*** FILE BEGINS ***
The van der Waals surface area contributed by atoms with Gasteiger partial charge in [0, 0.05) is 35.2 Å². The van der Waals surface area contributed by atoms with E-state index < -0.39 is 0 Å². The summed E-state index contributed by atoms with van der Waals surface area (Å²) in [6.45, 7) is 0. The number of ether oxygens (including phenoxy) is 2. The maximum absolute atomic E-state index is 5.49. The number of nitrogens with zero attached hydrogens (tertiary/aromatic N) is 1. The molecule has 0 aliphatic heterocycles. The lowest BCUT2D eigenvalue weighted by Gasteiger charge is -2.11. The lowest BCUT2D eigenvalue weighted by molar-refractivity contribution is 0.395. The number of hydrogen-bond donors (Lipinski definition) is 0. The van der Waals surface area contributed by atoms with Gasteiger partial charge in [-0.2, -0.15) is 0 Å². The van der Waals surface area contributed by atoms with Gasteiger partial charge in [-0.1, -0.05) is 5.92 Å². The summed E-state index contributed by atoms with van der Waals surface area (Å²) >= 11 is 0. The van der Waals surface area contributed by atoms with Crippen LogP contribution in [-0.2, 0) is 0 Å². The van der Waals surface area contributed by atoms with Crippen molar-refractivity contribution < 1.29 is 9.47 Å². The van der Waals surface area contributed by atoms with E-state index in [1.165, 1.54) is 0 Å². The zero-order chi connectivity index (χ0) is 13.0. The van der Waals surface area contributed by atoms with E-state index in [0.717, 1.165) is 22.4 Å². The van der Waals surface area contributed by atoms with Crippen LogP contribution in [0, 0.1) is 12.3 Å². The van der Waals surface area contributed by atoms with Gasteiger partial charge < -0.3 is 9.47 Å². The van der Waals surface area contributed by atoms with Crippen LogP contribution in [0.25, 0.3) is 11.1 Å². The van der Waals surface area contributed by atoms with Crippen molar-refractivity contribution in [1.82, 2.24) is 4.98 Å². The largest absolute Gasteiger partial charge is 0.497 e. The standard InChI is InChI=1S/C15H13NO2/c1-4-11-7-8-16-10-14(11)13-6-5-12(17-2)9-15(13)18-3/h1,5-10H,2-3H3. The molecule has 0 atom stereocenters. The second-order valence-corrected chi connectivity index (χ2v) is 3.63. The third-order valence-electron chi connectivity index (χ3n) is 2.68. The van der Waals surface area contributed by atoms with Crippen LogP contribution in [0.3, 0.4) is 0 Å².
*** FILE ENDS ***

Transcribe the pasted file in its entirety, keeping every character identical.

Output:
The van der Waals surface area contributed by atoms with Gasteiger partial charge in [0, 0.05) is 35.2 Å². The van der Waals surface area contributed by atoms with E-state index < -0.39 is 0 Å². The summed E-state index contributed by atoms with van der Waals surface area (Å²) in [6.45, 7) is 0. The number of ether oxygens (including phenoxy) is 2. The maximum absolute atomic E-state index is 5.49. The number of nitrogens with zero attached hydrogens (tertiary/aromatic N) is 1. The molecule has 0 aliphatic heterocycles. The lowest BCUT2D eigenvalue weighted by Gasteiger charge is -2.11. The lowest BCUT2D eigenvalue weighted by molar-refractivity contribution is 0.395. The number of hydrogen-bond donors (Lipinski definition) is 0. The van der Waals surface area contributed by atoms with Gasteiger partial charge in [-0.2, -0.15) is 0 Å². The van der Waals surface area contributed by atoms with Gasteiger partial charge in [-0.1, -0.05) is 5.92 Å². The summed E-state index contributed by atoms with van der Waals surface area (Å²) >= 11 is 0. The van der Waals surface area contributed by atoms with Crippen LogP contribution in [-0.2, 0) is 0 Å². The van der Waals surface area contributed by atoms with Crippen molar-refractivity contribution < 1.29 is 9.47 Å². The van der Waals surface area contributed by atoms with E-state index in [1.165, 1.54) is 0 Å². The zero-order chi connectivity index (χ0) is 13.0. The van der Waals surface area contributed by atoms with E-state index in [0.717, 1.165) is 22.4 Å². The van der Waals surface area contributed by atoms with Crippen LogP contribution in [0, 0.1) is 12.3 Å². The van der Waals surface area contributed by atoms with Gasteiger partial charge < -0.3 is 9.47 Å². The van der Waals surface area contributed by atoms with Crippen LogP contribution in [0.25, 0.3) is 11.1 Å². The van der Waals surface area contributed by atoms with Crippen molar-refractivity contribution in [1.82, 2.24) is 4.98 Å². The largest absolute Gasteiger partial charge is 0.497 e. The standard InChI is InChI=1S/C15H13NO2/c1-4-11-7-8-16-10-14(11)13-6-5-12(17-2)9-15(13)18-3/h1,5-10H,2-3H3. The molecule has 0 atom stereocenters. The second-order valence-corrected chi connectivity index (χ2v) is 3.63. The third-order valence-electron chi connectivity index (χ3n) is 2.68. The van der Waals surface area contributed by atoms with Crippen LogP contribution in [0.3, 0.4) is 0 Å².